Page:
Swallowing the acidic taste of disappointment, he let the call go to voicemail and looked across the yard at the barn, which served as his workshop for the furniture he made and sold in town. He’d long ago locked up his metalworking and wood-sculpting workshop and stored his unfinished work. Gallery-worthy pieces, if he ever had the time to finish them. Pipe dreams. He’d had them, even made them a reality for a while. But that was a long time ago, and there was no sense thinking about something that could never be—at least not until Phillip was much older.
He ducked into the coop and checked the chickens’ food and water. Scanning the nesting beds, he snatched up the few eggs Phillip had missed. Phillip leaned against Nash’s leg and yawned. Nash couldn’t imagine anyone not loving their child with all their heart, but Phillip’s mother, Alaina, had taken off three months after their son was born, and other than receiving official documents releasing her from her parental rights, he hadn’t heard from her since. Not a day passed that he didn’t worry about the long-term effects her leaving would have on his son.
“Good job, Phillip.” He said his son’s name so fast it came out sounding like “Flip.” He set down his bucket, wrapped his arms around his boy, and whispered in his ear, “I love you, little dude.” He kissed his cheek and scooped him up, earning the sweetest giggle known to man.
Nash grabbed the buckets and headed for the goat pen. Big and Little, the two goats, trailed behind them as Phillip followed Nash through the process of checking their food and water and sweeping out the goat house, as he did every night. Phillip wiggled the nozzle of the water pipe, just as Nash had, mimicking his “Hm.” Nash tossed a cup of oats in the food bin and waited while Phillip did the same. Big nibbled on Phillip’s shirt, and Phillip leaned down and kissed his head.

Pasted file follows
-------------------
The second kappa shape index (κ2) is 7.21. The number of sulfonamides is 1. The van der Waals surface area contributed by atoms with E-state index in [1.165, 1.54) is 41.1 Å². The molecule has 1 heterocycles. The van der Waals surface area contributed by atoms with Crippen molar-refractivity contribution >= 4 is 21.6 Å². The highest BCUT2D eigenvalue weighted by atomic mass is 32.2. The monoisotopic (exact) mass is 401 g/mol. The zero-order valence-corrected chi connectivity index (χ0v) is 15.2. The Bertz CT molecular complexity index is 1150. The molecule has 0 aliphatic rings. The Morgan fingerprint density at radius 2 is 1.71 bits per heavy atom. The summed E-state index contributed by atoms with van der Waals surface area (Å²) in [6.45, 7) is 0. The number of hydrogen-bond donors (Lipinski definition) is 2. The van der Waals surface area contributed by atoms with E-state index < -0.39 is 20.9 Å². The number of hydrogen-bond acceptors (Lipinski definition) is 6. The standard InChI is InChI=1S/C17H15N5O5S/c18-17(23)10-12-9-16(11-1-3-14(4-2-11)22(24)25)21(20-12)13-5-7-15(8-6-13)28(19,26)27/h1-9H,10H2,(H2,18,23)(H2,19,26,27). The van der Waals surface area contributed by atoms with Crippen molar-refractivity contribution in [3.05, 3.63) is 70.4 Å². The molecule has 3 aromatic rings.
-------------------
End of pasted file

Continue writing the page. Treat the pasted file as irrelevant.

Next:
“C’mon, buddy.” Nash had grown up in rural Virginia. Most of his friends had lived on farms, and he had no doubt that caring for animals would help Phillip learn responsibility. Not to mention that his son adored all types of animals, from squirrels to goats to worms. That was just fine with Nash. In his experience, animals were a lot more trustworthy than people.
The sound of tires on gravel drew his attention. He scooped Phillip into his arms, locked the goat pen, and grabbed the buckets.
“Visitor,” he said, carrying Phillip toward the house and eyeing the Prius parking behind his old Ford pickup truck. His truck was a gas guzzler, but as much as he hated that, he needed the bed of the truck to haul the furniture he made into town. He hoped Tempest Braden, the woman coming to see the room he was renting out, wasn’t a preachy tree hugger. Hell, he hoped she would turn out to be the silent type so he could pretend she didn’t live in their house.
Phillip’s brows knitted, his hands firmly planted around Nash’s neck. He wasn’t used to visitors. The last several people who had come to see the room they had for rent hadn’t been the kind of people Nash wanted around his son. They’d rubbed him the wrong way—too aggressive, too loud, too shady, too flighty. He just needed a stable, responsible person to rent the room so he could afford to upgrade a few of his tools and start saving for Phillip’s future. He tightened his grip on his son and headed up to meet the tall blonde stepping from the car.
Her wispy skirt fluttered around her knees. Large pink roses with muted green leaves looked as if they’d been thrown onto the flimsy white material haphazardly. A fringe of lace lined the edges. On anyone else the flouncy, floral skirt might look immature. But her legs went on forever, and coupled with her tight, curve-hugging tank top, she looked like Sweet and Sexy collided at the corner of Sinful Temptation.